intensity and the degree of endurance, some may meet with courage and some
others suffer in silence, to some it may be unbearable and a weak person may
think of ending one?s life. We, on facts, found that the alleged extra
marital relationship was not of such a nature as to drive the wife to commit
suicide or that A-1 had ever intended or acted in such a manner which under
normal circumstances, would drive the wife to commit suicide.
13. The ratio in the above judgment reveals that the mere fact that
husband has developed some intimacy with another woman, during the
subsistence of marriage and failed to discharge his marital obligations, as
such would not amount to ‘cruelty’, but it must be of such a nature as is
likely to drive the spouse to commit suicide to fall within the Explanation
to Section 498-A I.P.C.
14.Keeping the ratio laid down by the Hon’ble Supreme Court in the
above judgment in mind, in the present case the complaint of the respondent
is that the husband has developed an extramartial relationship with the sixth
accused and is living with her. It is for the respondent to prove in the
course of evidence that such relationship by itself will amount to a cruelty
under Section 498(A). However, for the said relationship of the husband with
the sixth accused, the petitioners who are in-laws, cannot at any rate be
made responsible and cannot be made as accused persons, merely on the ground
that they are aware about the relationship between the husband and the sixth
15.It is also necessary to refer to the judgment of the Hon’bleSupreme
Court in Preeti Gupta Another vs. State Of Jharkhand Another reported in
2010 (7) SCC 667. In this judgment, the Hon’ble Supreme Court has gone into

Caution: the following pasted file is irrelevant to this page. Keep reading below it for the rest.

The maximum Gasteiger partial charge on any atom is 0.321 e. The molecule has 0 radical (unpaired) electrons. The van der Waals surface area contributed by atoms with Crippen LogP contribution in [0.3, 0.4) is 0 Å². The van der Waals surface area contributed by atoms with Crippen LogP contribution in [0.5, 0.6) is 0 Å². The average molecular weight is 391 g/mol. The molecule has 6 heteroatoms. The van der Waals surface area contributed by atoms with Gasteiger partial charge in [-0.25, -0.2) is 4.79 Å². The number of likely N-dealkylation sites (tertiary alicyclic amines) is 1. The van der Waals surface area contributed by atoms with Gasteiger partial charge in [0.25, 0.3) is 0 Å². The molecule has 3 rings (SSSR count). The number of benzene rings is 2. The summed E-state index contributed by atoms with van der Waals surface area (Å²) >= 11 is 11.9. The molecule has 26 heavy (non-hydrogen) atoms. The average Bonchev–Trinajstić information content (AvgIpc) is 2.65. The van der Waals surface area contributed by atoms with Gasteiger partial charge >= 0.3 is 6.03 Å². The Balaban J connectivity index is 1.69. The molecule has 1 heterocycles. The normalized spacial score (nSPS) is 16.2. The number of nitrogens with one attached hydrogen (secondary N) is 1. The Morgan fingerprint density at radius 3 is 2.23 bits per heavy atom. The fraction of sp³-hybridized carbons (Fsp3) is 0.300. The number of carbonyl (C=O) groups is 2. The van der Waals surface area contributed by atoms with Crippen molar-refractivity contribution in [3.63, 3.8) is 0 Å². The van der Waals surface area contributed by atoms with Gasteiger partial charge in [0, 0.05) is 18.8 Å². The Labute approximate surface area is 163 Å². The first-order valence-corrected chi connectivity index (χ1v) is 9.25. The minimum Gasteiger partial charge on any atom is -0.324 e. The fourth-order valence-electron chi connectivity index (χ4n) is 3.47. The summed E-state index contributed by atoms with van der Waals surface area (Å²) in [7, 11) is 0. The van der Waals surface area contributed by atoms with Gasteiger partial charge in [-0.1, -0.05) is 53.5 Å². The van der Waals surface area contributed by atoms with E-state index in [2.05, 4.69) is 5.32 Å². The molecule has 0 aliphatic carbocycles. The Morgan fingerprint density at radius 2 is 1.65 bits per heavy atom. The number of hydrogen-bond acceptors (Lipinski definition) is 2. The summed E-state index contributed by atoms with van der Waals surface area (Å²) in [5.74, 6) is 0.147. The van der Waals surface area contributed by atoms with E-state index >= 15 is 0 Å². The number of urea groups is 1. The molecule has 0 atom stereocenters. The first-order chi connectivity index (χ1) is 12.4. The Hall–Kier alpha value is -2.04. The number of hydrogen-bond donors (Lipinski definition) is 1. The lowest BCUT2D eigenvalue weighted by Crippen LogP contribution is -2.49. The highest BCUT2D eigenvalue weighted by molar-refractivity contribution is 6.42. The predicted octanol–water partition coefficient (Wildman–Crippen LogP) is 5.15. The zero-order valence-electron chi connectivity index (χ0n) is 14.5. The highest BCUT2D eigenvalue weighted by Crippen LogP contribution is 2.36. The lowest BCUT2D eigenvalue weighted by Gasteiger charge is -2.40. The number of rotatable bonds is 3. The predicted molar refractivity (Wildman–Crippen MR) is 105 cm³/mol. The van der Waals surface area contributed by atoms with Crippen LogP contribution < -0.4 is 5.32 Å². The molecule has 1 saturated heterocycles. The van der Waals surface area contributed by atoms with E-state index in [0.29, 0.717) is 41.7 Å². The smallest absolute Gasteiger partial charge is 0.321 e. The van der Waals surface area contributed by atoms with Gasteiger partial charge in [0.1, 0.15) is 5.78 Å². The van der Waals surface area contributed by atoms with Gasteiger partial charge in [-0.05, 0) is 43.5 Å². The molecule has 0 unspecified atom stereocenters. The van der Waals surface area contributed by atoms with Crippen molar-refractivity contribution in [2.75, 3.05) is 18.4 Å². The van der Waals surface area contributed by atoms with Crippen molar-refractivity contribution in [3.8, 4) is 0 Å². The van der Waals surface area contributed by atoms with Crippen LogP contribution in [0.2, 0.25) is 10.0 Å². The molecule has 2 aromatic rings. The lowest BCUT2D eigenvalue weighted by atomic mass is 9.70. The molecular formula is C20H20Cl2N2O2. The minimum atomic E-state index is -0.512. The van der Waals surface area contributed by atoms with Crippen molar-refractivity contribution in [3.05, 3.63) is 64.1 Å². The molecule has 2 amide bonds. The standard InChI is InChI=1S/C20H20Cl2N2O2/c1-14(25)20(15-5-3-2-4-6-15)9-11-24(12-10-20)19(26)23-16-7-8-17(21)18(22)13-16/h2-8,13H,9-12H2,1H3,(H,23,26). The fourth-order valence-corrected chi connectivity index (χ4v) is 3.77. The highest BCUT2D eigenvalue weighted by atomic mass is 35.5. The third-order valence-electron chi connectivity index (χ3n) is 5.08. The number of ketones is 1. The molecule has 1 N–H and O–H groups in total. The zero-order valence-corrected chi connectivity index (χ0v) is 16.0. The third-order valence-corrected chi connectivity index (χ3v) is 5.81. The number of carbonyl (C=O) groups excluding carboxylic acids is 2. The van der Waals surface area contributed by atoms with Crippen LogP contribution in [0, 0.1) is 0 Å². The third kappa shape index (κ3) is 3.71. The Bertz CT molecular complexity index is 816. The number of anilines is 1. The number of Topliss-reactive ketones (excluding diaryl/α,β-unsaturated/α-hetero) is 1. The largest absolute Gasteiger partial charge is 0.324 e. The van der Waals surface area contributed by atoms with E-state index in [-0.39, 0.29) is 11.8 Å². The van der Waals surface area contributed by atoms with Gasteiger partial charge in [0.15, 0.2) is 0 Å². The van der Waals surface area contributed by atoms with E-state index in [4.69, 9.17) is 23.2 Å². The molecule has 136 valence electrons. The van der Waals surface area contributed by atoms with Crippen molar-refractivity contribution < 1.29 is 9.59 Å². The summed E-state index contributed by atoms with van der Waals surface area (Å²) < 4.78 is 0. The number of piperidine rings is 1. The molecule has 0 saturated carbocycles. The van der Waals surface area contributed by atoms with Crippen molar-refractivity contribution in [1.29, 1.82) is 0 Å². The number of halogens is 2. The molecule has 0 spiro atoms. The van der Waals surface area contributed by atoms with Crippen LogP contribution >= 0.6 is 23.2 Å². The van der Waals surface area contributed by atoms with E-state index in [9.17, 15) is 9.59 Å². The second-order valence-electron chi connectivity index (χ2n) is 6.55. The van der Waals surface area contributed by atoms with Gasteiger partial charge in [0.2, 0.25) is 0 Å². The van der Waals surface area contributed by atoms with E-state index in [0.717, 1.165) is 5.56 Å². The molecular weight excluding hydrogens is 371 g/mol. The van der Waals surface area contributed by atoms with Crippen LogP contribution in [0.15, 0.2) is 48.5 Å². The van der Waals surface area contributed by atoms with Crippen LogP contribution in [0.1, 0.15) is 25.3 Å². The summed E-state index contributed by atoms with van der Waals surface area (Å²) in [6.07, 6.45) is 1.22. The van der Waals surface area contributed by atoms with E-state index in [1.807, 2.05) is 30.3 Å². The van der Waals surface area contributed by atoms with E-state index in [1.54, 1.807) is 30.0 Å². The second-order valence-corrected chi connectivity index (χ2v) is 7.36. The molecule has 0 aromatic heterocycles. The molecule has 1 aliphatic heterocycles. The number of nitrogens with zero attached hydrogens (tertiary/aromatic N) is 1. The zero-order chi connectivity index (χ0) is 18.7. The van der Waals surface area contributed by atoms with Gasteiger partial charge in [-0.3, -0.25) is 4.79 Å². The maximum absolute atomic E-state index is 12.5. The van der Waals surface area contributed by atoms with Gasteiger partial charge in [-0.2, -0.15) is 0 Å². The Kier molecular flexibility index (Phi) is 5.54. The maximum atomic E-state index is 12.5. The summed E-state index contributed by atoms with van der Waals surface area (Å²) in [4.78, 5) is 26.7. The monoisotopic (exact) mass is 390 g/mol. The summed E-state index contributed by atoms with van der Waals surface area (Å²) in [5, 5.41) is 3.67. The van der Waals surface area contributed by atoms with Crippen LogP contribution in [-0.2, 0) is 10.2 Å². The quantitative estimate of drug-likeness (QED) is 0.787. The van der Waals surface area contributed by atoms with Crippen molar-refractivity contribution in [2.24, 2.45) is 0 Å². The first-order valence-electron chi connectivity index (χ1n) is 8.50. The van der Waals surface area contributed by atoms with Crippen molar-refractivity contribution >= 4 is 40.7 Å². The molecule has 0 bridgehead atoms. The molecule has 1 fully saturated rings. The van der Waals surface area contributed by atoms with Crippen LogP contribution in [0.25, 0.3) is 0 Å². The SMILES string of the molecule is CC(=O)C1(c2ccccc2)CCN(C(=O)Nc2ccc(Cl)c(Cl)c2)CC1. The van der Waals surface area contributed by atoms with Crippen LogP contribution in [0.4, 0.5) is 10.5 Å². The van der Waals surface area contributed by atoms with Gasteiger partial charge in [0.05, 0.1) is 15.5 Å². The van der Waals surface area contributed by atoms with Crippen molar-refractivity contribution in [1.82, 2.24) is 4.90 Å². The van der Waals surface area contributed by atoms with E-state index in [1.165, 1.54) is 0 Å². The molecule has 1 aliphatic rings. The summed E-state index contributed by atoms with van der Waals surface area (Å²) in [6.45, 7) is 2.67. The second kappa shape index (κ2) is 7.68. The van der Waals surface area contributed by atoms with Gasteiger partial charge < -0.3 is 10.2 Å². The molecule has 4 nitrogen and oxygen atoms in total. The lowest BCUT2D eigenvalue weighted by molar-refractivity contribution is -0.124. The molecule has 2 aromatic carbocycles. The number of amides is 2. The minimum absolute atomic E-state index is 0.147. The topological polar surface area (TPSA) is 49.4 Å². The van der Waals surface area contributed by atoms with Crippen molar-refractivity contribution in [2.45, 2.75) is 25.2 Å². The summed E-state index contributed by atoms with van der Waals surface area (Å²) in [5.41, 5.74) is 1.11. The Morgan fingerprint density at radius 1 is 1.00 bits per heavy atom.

the issue as to the manner in which the in-laws namely, the close relatives
of the husband are being roped in as an accused in cases filed under Section
498(A) I.P.C. The relevant paragraphs in the judgment is extracted here
32. It is a matter of common experience that most of these complaints
under section 498-A IPC are filed in the heat of the moment over trivial
issues without proper deliberations. We come across a large number of such
complaints which are not even bona fide and are filed with oblique motive. At
the same time, rapid increase in the number of genuine cases of dowry
harassment are also a matter of serious concern.
33. The learned members of the Bar have enormous social responsibility
and obligation to ensure that the social fiber of family life is not ruined
or demolished. They must ensure that exaggerated versions of small incidents
should not be reflected in the criminal complaints. Majority of the
complaints are filed either on their advice or with their concurrence. The
learned members of the Bar who belong to a noble profession must maintain its
noble traditions and should treat every complaint under section 498-A as a
basic human problem and must make serious endeavour to help the parties in
arriving at an amicable resolution of that human problem. They must discharge
their duties to the best of their abilities to ensure that social fiber,
peace and tranquility of the society remains intact. The members of the Bar
should also ensure that one complaint should not lead to multiple cases.
34. Unfortunately, at the time of filing of the complaint the
implications and consequences are not properly visualized by the complainant
that such complaint can lead to insurmountable harassment, agony and pain to
the complainant, accused and his close relations.
35. The ultimate object of justice is to find out the truth and punish
the guilty and protect the innocent. To find out the truth is a herculean
task in majority of these complaints. The tendency of implicating husband and
all his immediate relations is also not uncommon. At times, even after the